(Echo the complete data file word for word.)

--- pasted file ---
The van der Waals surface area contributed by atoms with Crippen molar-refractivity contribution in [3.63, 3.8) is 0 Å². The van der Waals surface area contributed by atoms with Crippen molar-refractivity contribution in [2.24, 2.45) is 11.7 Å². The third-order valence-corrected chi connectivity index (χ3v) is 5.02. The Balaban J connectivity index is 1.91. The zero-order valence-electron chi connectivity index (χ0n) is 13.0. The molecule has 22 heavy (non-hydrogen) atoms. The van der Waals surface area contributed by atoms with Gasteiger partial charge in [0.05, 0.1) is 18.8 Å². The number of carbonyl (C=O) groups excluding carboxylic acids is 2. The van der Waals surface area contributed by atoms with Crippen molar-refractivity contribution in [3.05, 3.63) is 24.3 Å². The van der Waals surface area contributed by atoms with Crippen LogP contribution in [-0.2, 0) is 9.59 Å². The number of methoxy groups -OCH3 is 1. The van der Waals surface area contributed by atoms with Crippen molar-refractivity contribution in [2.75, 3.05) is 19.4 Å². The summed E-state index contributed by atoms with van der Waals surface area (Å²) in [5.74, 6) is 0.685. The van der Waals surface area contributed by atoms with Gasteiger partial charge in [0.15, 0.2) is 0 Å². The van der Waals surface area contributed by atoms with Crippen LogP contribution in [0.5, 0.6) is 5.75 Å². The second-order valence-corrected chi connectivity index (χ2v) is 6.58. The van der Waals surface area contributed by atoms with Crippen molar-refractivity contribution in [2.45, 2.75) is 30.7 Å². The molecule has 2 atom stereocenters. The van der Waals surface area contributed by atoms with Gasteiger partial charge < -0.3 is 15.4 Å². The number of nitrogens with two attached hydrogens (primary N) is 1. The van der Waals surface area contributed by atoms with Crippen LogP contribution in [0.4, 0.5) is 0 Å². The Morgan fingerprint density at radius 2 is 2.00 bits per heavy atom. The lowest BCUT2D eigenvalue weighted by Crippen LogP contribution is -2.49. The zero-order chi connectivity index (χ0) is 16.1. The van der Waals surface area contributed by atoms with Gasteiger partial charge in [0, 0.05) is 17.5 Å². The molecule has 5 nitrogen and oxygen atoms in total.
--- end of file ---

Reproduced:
The van der Waals surface area contributed by atoms with Crippen molar-refractivity contribution in [3.63, 3.8) is 0 Å². The van der Waals surface area contributed by atoms with Crippen molar-refractivity contribution in [2.24, 2.45) is 11.7 Å². The third-order valence-corrected chi connectivity index (χ3v) is 5.02. The Balaban J connectivity index is 1.91. The zero-order valence-electron chi connectivity index (χ0n) is 13.0. The molecule has 22 heavy (non-hydrogen) atoms. The van der Waals surface area contributed by atoms with Gasteiger partial charge in [0.05, 0.1) is 18.8 Å². The number of carbonyl (C=O) groups excluding carboxylic acids is 2. The van der Waals surface area contributed by atoms with Crippen molar-refractivity contribution in [3.05, 3.63) is 24.3 Å². The van der Waals surface area contributed by atoms with Crippen LogP contribution in [-0.2, 0) is 9.59 Å². The number of methoxy groups -OCH3 is 1. The van der Waals surface area contributed by atoms with Crippen molar-refractivity contribution in [2.75, 3.05) is 19.4 Å². The summed E-state index contributed by atoms with van der Waals surface area (Å²) in [5.74, 6) is 0.685. The van der Waals surface area contributed by atoms with Gasteiger partial charge in [0.15, 0.2) is 0 Å². The van der Waals surface area contributed by atoms with Crippen LogP contribution in [0.5, 0.6) is 5.75 Å². The second-order valence-corrected chi connectivity index (χ2v) is 6.58. The van der Waals surface area contributed by atoms with Crippen molar-refractivity contribution in [2.45, 2.75) is 30.7 Å². The molecule has 2 atom stereocenters. The van der Waals surface area contributed by atoms with Gasteiger partial charge < -0.3 is 15.4 Å². The number of nitrogens with two attached hydrogens (primary N) is 1. The van der Waals surface area contributed by atoms with Crippen LogP contribution in [0.4, 0.5) is 0 Å². The Morgan fingerprint density at radius 2 is 2.00 bits per heavy atom. The lowest BCUT2D eigenvalue weighted by Crippen LogP contribution is -2.49. The zero-order chi connectivity index (χ0) is 16.1. The van der Waals surface area contributed by atoms with Gasteiger partial charge in [0, 0.05) is 17.5 Å². The molecule has 5 nitrogen and oxygen atoms in total.